Erongo Governor Neville Andre has inaugurated the first ever multi-million-dollar TEA metallurgical laboratory in the country.
The lab, owned by two young Africans, Wensia Ruiters from Namibia and Kevin Mwashuma from Kenya, is located in Swakopmund. Ruiters and Mwashuma acquired the Trace Elements Analysis Laboratories (TEA Labs) in 2019 and have since expanded their operations.
TEA Labs is accredited to provide specialised support to uranium mining operators and regulators. The newly inaugurated laboratory is an addition to those services, as it specialises in geochemical and environmental analyses. This means TEA Labs can now serve all mining and environmental industries, which is a first for Namibia.
"We are here to basically capacitate the industry. Because what is happening right now is that the gap in the market is very small, simply because the infrastructure is not there. And what we basically did was just create a platform for a lot of scientists that have gone to school for a long time to come and practice their trade to create industry-specific solutions that will grow and develop our market, our mining industry, the country, and the economy. So this is basically what it is: a platform to launch a platform to create an opportunity for a lot of people to come in and create solutions," said Ruiters.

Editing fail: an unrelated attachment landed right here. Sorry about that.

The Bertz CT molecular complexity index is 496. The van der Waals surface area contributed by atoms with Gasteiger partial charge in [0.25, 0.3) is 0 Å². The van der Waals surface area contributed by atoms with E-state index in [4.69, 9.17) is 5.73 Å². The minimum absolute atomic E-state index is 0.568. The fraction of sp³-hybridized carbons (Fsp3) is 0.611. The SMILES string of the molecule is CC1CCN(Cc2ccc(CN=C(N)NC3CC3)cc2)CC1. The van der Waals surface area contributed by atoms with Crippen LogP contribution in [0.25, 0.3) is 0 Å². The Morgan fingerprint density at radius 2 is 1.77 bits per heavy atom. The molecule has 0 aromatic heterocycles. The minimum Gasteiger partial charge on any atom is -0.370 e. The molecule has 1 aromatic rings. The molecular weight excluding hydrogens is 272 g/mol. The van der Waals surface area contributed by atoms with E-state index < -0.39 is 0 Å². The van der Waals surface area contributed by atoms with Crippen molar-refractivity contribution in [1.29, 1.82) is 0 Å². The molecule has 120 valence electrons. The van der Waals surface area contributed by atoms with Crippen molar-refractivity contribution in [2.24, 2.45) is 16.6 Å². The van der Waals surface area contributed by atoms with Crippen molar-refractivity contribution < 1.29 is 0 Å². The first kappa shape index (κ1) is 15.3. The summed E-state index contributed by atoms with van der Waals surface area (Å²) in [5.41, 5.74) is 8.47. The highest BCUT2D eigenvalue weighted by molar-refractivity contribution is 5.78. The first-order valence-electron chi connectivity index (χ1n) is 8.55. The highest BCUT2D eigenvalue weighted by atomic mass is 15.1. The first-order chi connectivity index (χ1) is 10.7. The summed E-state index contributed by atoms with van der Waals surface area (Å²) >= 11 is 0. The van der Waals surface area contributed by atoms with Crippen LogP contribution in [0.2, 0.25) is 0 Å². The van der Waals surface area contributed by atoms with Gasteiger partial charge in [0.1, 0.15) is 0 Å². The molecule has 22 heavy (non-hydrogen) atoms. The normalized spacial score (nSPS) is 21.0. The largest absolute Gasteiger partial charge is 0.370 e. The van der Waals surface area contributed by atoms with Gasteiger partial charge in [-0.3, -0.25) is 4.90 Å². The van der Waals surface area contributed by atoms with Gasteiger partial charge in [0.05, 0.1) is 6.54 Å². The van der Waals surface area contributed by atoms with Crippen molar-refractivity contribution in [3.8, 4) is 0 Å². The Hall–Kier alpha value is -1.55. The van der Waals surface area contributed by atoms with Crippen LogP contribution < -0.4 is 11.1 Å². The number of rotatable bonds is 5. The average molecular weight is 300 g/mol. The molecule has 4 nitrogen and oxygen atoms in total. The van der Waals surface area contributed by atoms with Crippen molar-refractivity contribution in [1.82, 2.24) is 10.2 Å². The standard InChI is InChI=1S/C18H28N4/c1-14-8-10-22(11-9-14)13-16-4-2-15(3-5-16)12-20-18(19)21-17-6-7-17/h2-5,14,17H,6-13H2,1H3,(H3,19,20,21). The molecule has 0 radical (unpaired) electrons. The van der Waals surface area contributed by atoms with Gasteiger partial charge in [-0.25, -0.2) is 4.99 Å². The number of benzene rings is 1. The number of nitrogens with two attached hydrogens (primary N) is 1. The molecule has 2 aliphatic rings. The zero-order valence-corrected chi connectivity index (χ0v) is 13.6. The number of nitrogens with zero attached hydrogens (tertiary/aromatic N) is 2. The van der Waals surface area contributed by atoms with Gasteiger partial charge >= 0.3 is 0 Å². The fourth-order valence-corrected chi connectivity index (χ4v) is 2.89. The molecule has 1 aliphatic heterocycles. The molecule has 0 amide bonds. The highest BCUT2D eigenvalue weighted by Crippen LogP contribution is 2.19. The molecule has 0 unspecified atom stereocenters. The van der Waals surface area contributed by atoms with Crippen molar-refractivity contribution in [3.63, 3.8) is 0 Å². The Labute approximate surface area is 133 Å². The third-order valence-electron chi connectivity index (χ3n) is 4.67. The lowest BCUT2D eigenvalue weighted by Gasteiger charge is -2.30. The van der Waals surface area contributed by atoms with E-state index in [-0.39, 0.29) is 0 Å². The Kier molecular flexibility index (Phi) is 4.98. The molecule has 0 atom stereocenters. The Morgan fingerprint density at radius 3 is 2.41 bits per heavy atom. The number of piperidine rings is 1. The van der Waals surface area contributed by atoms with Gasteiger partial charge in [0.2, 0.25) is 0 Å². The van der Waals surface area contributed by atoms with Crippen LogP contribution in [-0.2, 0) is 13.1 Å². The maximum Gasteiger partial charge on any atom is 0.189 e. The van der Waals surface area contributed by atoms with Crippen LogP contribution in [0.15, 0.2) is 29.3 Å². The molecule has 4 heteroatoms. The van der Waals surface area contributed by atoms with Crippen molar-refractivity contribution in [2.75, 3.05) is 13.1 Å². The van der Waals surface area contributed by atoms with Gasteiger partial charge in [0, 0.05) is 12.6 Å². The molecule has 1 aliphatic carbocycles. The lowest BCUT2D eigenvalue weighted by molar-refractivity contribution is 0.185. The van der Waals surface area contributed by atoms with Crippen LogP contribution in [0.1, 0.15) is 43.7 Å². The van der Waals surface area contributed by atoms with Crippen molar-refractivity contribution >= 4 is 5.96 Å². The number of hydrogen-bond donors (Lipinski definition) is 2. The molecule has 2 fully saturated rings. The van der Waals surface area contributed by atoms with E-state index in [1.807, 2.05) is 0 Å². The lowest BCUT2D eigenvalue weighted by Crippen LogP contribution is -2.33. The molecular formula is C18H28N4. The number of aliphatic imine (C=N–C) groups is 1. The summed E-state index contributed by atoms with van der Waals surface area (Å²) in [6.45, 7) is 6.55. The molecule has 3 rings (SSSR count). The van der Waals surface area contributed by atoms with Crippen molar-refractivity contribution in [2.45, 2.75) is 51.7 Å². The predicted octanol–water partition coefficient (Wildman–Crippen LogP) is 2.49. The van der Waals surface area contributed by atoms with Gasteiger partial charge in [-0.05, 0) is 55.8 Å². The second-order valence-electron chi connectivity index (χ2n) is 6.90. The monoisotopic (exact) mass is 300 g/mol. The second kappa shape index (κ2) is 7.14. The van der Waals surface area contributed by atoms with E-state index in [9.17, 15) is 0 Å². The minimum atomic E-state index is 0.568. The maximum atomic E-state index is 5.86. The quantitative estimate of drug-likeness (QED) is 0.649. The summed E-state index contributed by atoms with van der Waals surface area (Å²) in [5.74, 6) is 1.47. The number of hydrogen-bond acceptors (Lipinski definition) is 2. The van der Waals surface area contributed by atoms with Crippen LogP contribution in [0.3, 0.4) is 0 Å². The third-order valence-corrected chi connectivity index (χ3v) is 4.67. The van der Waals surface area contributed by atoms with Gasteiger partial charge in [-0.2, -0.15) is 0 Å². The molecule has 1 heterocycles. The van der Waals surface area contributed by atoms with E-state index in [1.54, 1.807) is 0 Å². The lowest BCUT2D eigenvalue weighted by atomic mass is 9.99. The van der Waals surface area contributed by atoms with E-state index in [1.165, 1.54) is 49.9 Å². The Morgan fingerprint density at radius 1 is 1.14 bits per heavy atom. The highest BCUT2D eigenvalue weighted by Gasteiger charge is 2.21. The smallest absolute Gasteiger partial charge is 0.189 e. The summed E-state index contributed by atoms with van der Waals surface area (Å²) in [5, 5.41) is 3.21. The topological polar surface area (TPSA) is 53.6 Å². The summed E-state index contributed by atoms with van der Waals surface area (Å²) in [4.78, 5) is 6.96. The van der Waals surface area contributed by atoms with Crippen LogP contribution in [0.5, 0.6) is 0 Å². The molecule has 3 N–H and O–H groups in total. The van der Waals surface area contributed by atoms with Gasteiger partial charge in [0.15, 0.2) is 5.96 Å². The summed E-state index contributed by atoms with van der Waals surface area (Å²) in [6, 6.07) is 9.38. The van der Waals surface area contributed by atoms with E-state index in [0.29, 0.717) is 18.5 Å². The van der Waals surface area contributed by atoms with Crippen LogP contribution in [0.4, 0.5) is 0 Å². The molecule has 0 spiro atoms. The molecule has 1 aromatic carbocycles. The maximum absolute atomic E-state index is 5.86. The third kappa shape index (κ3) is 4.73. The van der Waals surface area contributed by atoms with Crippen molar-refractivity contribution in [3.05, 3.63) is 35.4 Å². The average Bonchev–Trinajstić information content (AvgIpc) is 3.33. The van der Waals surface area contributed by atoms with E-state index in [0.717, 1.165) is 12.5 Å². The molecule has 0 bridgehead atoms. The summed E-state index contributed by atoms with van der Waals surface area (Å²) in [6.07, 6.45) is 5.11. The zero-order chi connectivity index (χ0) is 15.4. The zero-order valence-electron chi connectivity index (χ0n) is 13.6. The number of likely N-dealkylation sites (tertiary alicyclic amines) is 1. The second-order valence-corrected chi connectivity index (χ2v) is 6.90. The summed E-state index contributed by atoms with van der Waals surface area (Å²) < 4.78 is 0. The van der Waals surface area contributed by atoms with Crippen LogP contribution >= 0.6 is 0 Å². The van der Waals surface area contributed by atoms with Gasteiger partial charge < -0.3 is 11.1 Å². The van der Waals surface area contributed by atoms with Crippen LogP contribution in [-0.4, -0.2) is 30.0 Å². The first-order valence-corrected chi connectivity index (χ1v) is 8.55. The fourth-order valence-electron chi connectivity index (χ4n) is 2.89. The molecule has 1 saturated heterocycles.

The TEA lab, which currently employs 17 people, has received praise from the Erongo Governor, who believes the facility will be instrumental in driving scientific research and innovation.
"This laboratory will serve as a vital hub for collaboration between industry, academia, and government. It will facilitate the exchange of ideas, expertise, and resources, fostering a culture of cooperation and synergy. Through such collaborative efforts, we can tackle complex challenges, find sustainable solutions, and propel Namibia towards a brighter, more prosperous future."
While touring the facility with the governor, Ruiters revealed that TEA Labs wants to improve collaboration with tertiary institutions by offering internships to students to do research.
She added that the company's Discovery Gap programme provides a platform for school-going children who are curious to explore a career in the sector.